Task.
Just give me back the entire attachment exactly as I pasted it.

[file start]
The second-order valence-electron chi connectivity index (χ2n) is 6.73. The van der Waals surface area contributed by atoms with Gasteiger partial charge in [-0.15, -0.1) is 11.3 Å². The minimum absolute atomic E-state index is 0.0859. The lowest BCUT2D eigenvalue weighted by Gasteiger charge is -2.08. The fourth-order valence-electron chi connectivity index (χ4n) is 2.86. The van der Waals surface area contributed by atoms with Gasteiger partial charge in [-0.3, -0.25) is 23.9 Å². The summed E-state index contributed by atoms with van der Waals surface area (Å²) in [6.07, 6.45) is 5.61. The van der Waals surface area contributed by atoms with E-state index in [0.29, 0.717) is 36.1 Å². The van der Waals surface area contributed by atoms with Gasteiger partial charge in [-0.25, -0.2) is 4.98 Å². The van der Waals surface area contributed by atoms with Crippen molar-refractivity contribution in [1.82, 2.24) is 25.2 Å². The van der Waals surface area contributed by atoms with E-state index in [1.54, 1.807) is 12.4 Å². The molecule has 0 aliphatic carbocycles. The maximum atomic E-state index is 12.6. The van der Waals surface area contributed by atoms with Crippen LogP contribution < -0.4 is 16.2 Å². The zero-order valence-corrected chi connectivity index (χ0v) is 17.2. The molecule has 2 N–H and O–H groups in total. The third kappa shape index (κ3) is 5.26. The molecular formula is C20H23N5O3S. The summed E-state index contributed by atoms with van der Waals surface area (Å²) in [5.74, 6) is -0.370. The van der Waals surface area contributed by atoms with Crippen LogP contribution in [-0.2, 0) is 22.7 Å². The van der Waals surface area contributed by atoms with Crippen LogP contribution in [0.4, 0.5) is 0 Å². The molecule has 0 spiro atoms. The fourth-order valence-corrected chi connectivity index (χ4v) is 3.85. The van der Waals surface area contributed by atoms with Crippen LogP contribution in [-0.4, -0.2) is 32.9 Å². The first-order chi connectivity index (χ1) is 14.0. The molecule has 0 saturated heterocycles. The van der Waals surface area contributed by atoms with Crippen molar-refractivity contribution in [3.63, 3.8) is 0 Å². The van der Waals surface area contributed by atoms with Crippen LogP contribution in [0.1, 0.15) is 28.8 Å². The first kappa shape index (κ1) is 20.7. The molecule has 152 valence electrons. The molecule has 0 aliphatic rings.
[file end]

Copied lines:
The second-order valence-electron chi connectivity index (χ2n) is 6.73. The van der Waals surface area contributed by atoms with Gasteiger partial charge in [-0.15, -0.1) is 11.3 Å². The minimum absolute atomic E-state index is 0.0859. The lowest BCUT2D eigenvalue weighted by Gasteiger charge is -2.08. The fourth-order valence-electron chi connectivity index (χ4n) is 2.86. The van der Waals surface area contributed by atoms with Gasteiger partial charge in [-0.3, -0.25) is 23.9 Å². The summed E-state index contributed by atoms with van der Waals surface area (Å²) in [6.07, 6.45) is 5.61. The van der Waals surface area contributed by atoms with E-state index in [0.29, 0.717) is 36.1 Å². The van der Waals surface area contributed by atoms with Gasteiger partial charge in [-0.25, -0.2) is 4.98 Å². The van der Waals surface area contributed by atoms with Crippen molar-refractivity contribution in [1.82, 2.24) is 25.2 Å². The van der Waals surface area contributed by atoms with E-state index in [1.54, 1.807) is 12.4 Å². The molecule has 0 aliphatic carbocycles. The maximum atomic E-state index is 12.6. The van der Waals surface area contributed by atoms with Crippen LogP contribution < -0.4 is 16.2 Å². The zero-order valence-corrected chi connectivity index (χ0v) is 17.2. The molecule has 2 N–H and O–H groups in total. The third kappa shape index (κ3) is 5.26. The molecular formula is C20H23N5O3S. The summed E-state index contributed by atoms with van der Waals surface area (Å²) in [5.74, 6) is -0.370. The van der Waals surface area contributed by atoms with Crippen LogP contribution in [-0.2, 0) is 22.7 Å². The van der Waals surface area contributed by atoms with Crippen LogP contribution in [0.4, 0.5) is 0 Å². The molecule has 0 spiro atoms. The fourth-order valence-corrected chi connectivity index (χ4v) is 3.85. The van der Waals surface area contributed by atoms with Crippen LogP contribution in [-0.4, -0.2) is 32.9 Å². The first-order chi connectivity index (χ1) is 14.0. The molecule has 0 saturated heterocycles. The van der Waals surface area contributed by atoms with Crippen molar-refractivity contribution in [3.63, 3.8) is 0 Å². The van der Waals surface area contributed by atoms with Crippen LogP contribution in [0.1, 0.15) is 28.8 Å². The first kappa shape index (κ1) is 20.7. The molecule has 152 valence electrons. The molecule has 0 aliphatic rings.